Common buckthorn (Rhamnus cathartica) was first brought to Minnesota from Europe in the mid-1800s as a very popular hedging material. Shortly after its introduction here, it was found to be quite invasive in natural areas. The nursery industry stopped selling it in the 1930s, but many buckthorn hedges may still be found in older neighborhoods throughout Minnesota.
Glossy buckthorn (Frangula alnus), also from Europe, has been sold by the nursery trade in three different forms. The cultivar Columnaris has a narrow and tall form; the cultivars Aspenifolia and Ron Williams have narrow leaves that give them a fern-like texture. This buckthorn aggressively invades wetlands including acidic bogs, fens and sedge meadows.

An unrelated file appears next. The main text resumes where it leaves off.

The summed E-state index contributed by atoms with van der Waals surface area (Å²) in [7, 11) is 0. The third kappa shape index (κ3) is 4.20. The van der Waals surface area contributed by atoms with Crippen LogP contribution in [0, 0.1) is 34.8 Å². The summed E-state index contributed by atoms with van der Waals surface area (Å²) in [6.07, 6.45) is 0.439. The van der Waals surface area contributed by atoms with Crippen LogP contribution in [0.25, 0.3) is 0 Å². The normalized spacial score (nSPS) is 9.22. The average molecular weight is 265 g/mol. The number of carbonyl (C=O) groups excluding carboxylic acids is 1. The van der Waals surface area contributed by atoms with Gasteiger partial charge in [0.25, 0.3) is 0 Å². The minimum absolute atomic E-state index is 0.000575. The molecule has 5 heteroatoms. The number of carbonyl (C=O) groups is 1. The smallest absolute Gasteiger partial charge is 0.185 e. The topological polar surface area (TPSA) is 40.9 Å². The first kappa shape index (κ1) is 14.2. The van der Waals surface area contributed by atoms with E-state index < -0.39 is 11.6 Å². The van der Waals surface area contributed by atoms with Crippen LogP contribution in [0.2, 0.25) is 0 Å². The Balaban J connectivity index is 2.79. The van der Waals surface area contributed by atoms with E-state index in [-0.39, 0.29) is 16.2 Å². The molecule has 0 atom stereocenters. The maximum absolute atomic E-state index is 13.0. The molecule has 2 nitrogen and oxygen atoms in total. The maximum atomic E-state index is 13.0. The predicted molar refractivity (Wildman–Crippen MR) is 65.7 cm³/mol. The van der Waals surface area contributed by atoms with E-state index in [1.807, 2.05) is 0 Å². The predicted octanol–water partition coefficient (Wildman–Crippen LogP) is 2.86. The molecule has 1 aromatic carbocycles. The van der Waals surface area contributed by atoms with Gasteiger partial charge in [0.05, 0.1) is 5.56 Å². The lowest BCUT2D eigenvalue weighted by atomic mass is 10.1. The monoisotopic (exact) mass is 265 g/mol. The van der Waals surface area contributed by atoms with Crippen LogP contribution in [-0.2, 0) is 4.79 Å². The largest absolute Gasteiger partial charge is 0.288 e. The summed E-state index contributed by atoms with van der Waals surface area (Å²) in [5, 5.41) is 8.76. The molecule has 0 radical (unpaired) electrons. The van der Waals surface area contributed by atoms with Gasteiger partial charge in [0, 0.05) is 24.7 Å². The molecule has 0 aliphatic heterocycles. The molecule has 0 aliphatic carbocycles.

Why is buckthorn such a problem?
- Out-competes native plants for nutrients, light, and moisture
- Degrades wildlife habitat
- Threatens the future of forests, wetlands, prairies, and other natural habitats
- Contributes to erosion by shading out other plants that grow on the forest floor
- Serves as host to other pests, such as crown rust fungus and soybean aphid
- Forms an impenetrable layer of vegetation
- Lacks "natural controls" like insects or disease that would curb its growth
European or common buckthorn and glossy or alder buckthorn are listed as Restricted noxious weeds in Minnesota. It is illegal to import, sell, or transport buckthorn in Minnesota.
More about buckthorn
- Buckthorn: what you should know and what you can do
- Identifying buckthorn
- Is buckthorn in your yard?
- What you can do to control buckthorn!
- Research on biological control of buckthorn
- Minnesota Conservation Volunteer magazine article The Trouble With Backyard Buckthorn
- WI DNR video on identifying and controlling buckthorn
- MISIN common and glossy buckthorn identification training modules
- NRCS Buckthorn Management
- Minnesota Noxious Weeds (MN DOT)
- Woody vegetation control (U of MN)
- Buckthorn: A threat to our Native Woodland Ecosystem (Janet Van Sloun Larson)